Therefore, in December of 2013 I proposed a Magento-dedicated SE site which would allow focused Magento technical and user questions. Initially I was warned by SE staff that they might close the proposal, ironically for the most of the reasons that I was proposing it. From the initial proposal (2012/12/27 01:22:44Z), the site went through the necessary steps to achieve public beta in just over one month, launching in late January 2013, and immediately becoming one of the highest-traffic sites in the SE network. SE decided to let it play out.
How did Magento SE evolve over time?
Over the next 1.5 years the content on Magento SE grew and grew. Many dedicated users engaged with the constant deluge of questions from users new and old, simultaneously providing and curating content, following a typical but quick trajectory for SE sites. Despite our efforts however, the site remained in public beta. We began to look at the core metrics for beta sites: questions per day, percent answered, number of users, question/answer ratio, and daily traffic. We were constantly deficient in two of these: percent answered and question/answer ratio. A concerted effort was needed to improve the site’s stats, and by extension improve the content itself. This is what inspired Anna Völkl and Sander Mangel to create #MageStackDay, an event dedicated to “cleaning up” content with the hope of graduating MSE from its beta state. The first MageStackDay was quite successful, so a followup event was planned & executed a few months later. These efforts helped the MSE site to graduate to a full-fledged SE network site, opening it up for elected moderators, custom design, and other features.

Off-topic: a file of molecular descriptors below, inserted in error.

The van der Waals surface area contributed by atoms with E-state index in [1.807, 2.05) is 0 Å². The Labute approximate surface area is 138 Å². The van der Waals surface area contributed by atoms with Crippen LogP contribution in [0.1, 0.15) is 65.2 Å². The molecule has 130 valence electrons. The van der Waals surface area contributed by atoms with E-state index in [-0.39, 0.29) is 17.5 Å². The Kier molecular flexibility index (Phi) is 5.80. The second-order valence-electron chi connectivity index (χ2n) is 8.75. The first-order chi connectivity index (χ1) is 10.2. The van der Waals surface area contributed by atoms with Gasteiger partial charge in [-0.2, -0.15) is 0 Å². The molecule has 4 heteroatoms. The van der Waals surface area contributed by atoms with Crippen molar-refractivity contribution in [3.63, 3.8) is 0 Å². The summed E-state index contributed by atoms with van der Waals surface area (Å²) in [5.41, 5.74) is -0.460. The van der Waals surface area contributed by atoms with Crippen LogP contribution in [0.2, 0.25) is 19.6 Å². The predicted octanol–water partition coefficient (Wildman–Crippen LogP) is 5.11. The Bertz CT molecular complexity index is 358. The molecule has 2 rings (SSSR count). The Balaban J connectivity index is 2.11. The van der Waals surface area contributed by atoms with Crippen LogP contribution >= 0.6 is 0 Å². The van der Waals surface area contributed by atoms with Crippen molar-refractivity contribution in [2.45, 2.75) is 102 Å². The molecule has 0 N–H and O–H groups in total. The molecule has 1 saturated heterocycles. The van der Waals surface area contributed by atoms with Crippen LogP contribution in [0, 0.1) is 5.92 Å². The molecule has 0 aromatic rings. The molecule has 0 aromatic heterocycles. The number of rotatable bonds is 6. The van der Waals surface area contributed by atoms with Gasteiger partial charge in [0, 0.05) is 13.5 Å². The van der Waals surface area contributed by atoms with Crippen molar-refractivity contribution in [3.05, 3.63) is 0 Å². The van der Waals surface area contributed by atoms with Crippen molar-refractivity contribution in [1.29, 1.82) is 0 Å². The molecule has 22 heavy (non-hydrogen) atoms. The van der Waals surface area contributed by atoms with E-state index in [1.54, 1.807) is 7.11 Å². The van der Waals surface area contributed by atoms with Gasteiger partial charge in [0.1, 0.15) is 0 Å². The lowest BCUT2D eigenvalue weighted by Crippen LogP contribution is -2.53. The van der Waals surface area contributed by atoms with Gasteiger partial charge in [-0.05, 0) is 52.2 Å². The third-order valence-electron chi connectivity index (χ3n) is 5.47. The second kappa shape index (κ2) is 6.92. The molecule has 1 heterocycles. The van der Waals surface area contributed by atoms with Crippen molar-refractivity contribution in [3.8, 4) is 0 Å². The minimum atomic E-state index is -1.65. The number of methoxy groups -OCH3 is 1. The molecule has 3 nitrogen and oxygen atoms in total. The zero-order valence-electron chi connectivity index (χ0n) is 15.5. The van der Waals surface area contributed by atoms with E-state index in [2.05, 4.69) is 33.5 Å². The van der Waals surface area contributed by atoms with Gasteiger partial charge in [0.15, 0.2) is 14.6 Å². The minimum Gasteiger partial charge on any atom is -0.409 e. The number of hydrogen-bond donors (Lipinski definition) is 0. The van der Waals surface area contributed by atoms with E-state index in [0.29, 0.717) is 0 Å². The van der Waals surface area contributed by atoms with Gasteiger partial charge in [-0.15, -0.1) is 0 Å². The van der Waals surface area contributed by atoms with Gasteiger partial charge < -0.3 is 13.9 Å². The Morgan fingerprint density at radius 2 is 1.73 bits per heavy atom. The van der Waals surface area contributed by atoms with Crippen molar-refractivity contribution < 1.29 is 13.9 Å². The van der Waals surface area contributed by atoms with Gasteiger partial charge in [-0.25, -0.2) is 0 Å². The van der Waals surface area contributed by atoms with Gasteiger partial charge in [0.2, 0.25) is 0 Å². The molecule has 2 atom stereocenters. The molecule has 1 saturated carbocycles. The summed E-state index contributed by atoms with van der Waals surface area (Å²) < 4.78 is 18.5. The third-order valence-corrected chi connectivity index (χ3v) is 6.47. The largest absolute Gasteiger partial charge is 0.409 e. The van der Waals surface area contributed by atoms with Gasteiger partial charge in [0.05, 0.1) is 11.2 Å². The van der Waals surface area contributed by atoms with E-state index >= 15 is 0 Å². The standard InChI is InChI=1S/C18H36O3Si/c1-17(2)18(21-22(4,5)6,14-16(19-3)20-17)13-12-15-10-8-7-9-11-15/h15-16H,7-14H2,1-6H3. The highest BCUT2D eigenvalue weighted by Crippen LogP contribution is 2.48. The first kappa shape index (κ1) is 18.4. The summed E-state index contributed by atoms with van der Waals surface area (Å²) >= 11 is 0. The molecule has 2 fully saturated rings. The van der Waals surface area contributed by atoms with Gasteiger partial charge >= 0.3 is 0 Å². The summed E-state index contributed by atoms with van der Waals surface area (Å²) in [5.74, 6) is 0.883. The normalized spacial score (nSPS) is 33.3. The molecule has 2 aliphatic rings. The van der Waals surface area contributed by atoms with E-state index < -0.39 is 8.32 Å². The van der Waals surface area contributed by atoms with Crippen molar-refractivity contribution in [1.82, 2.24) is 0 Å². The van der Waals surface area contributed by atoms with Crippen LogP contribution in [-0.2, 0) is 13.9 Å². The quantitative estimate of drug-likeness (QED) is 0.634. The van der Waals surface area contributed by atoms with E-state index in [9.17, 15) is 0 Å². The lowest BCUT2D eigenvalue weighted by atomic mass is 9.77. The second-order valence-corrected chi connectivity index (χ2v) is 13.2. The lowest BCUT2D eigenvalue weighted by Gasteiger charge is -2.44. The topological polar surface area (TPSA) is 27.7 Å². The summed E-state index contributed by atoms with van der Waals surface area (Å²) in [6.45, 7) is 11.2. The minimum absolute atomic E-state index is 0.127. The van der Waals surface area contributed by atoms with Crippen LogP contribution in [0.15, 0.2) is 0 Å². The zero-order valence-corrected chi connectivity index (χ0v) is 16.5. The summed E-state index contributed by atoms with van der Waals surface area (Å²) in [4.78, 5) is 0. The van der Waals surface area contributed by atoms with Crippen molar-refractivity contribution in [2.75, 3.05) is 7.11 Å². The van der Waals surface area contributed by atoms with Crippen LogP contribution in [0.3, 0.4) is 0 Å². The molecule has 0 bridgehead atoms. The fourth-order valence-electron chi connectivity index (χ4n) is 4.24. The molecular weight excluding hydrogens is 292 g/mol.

Why do we still need MageStackDay?
What should I do?
So, when engaging in today’s MageStackDay activities, or when participating on MSE in general, consider the following guidelines by to which I hold myself:
- Prefer existing content over creating new content. Suggest edits, propose duplicates, and avoid adding answers which offer no new information.
- Upvote good content liberally, but do so with integrity.
- Down vote conservatively & comment when you do. Downvotes should be reserved for egregiously wrong answers.
- Comment with kindness and consideration of quality. Comments are the spice of life.
- Be helpful & courteous to new users. MSE culture is high-context & different from most forums; people need an introduction!
When it comes to content and conduct on MSE, think of the main tenet of the Hippocratic Oath: primum non nocere, or, do no harm. Perhaps we shall call it the Stackocritic Oath.
Okay gang, we’re starting soon. Happy Stacking!